Annette Förger, garden apprentice
Having just started my position as garden apprentice at Fulham Palace, I couldn’t have wished for a more exciting first week – I was thrilled to be able to take a closer look at one of the most fascinating areas in the garden when renowned botanist and author Dr Mark Spencer came in to do a plant species survey of the moat at the front of the Palace. In the context of Fulham Palace’s plans to develop a proper biodiversity policy, Mark is advising on our biodiversity policy and how we can maximise what we have. Head gardener Lucy Hart wanted him to take a closer look at the plant communities now thriving in our moat, and the garden apprentices were lucky to spend an entire morning with Mark to observe his work and learn about the principles of conducting a habitat survey.
We were really surprised about the wide range of plants growing happily alongside each other in the moat. We started out by looking at creeping thistles (Cirsium arvense), a plant native to Britain, which forms several small colonies within the moat. Mark explained that the thistles are not only an important plant for bees, but support a huge range of birds, butterflies, moths and other organisms. Equipped with hand lenses, we were able to take a closer look at the intricate structure of the feathery pappus, the “fluffy stuff” which aids the dispersal of seeds.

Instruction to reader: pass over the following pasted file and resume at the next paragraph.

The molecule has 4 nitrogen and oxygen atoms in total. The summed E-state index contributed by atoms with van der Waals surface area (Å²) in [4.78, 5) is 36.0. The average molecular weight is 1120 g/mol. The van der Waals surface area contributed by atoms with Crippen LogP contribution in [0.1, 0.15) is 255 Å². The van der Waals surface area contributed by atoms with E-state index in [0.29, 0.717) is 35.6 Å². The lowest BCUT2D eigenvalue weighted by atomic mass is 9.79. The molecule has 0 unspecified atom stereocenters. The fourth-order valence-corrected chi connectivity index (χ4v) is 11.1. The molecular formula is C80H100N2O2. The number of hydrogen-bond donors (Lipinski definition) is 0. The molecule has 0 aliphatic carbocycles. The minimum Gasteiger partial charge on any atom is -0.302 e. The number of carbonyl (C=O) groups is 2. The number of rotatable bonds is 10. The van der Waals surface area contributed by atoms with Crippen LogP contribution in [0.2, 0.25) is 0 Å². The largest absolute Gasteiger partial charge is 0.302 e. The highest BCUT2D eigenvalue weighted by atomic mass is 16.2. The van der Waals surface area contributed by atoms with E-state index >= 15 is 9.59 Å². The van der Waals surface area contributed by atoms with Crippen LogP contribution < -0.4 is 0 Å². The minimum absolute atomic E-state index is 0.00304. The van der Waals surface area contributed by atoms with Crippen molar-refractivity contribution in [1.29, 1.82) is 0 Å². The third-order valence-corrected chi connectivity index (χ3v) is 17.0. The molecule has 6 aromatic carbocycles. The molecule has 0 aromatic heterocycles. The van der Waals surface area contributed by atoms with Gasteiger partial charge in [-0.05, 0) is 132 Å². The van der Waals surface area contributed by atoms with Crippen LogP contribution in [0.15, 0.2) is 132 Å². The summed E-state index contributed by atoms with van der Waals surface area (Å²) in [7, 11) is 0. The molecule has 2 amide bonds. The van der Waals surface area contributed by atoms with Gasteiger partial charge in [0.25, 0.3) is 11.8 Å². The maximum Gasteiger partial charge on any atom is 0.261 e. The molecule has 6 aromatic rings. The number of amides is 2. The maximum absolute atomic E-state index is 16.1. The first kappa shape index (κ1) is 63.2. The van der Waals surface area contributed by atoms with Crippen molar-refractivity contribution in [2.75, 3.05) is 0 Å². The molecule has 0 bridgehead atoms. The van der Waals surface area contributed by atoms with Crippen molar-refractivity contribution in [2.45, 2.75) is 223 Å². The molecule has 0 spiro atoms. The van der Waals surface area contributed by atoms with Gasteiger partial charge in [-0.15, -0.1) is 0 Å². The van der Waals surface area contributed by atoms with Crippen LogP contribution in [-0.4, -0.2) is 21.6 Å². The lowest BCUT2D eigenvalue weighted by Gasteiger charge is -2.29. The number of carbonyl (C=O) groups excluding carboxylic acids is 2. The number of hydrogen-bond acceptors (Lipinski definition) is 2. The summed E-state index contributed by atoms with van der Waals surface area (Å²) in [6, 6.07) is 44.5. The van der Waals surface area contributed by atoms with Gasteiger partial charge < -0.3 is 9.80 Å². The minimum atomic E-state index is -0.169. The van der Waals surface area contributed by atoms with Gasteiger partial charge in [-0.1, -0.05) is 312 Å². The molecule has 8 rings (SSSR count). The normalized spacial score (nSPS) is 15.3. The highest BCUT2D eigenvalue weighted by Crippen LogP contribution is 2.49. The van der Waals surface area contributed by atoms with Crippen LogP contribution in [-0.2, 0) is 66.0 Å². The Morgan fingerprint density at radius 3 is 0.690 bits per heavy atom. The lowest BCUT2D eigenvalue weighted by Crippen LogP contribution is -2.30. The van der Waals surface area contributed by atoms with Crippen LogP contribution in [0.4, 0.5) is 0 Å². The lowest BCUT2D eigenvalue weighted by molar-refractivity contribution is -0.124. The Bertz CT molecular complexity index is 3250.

Another interesting plant that has colonised a part of the moat is the broad-leaved Lepidium latifolium in the Brassica family. This edible, perennial plant with the common name dittander or dittany was widely used as a flavouring ingredient similar to horseradish already in Roman times. Dittander has sprung up in the moat without being sown or planted, and Mark explained it’s quite possible that there has been a dormant seed bank in the ground for hundreds of years, and the plant saw its chance when the moat was excavated – and so dittander is finally back at Fulham Palace.
Mark was also very pleased to see a lot of wild mullein (Verbascum nigrum) with its distinctive flower spikes dotted through the moat. This plant has been very rare in London for many years and apparently only five sites with a permanent population exist in London north of the Thames!
Naturally, as gardeners we couldn’t help but cast a worried glance on the area of bindweed (Calystegia sylvatica) which has colonised a small area in the moat, and is of course notorious for being a very persistent weed. Mark explained that a lot of the soil in London has very high nutrient levels, which encourages nitrophile plants such as bindweed or nettles. In order to encourage a real mix of species in the moat area, and avoid the nitrophiles taking over, it is crucial to implement a regular cutting regime and then remove the cuttings, to keep the nutrient levels low and give the more delicate plant species a chance.
We looked at many other plant species, but my top plant to discover was probably Clinopodium ascendens, the common calamint. This is a lovely, delicate plant with aromatic leaves and small purple flowers and according to Mark it is quite rare. Mark commented the fact that this plant has appeared at Fulham Palace is a clear sign that things are going in the right direction. This indicates the management of the moat has been ideal in developing the area into a more diverse habitat in which many species of plants and animals can thrive alongside each other.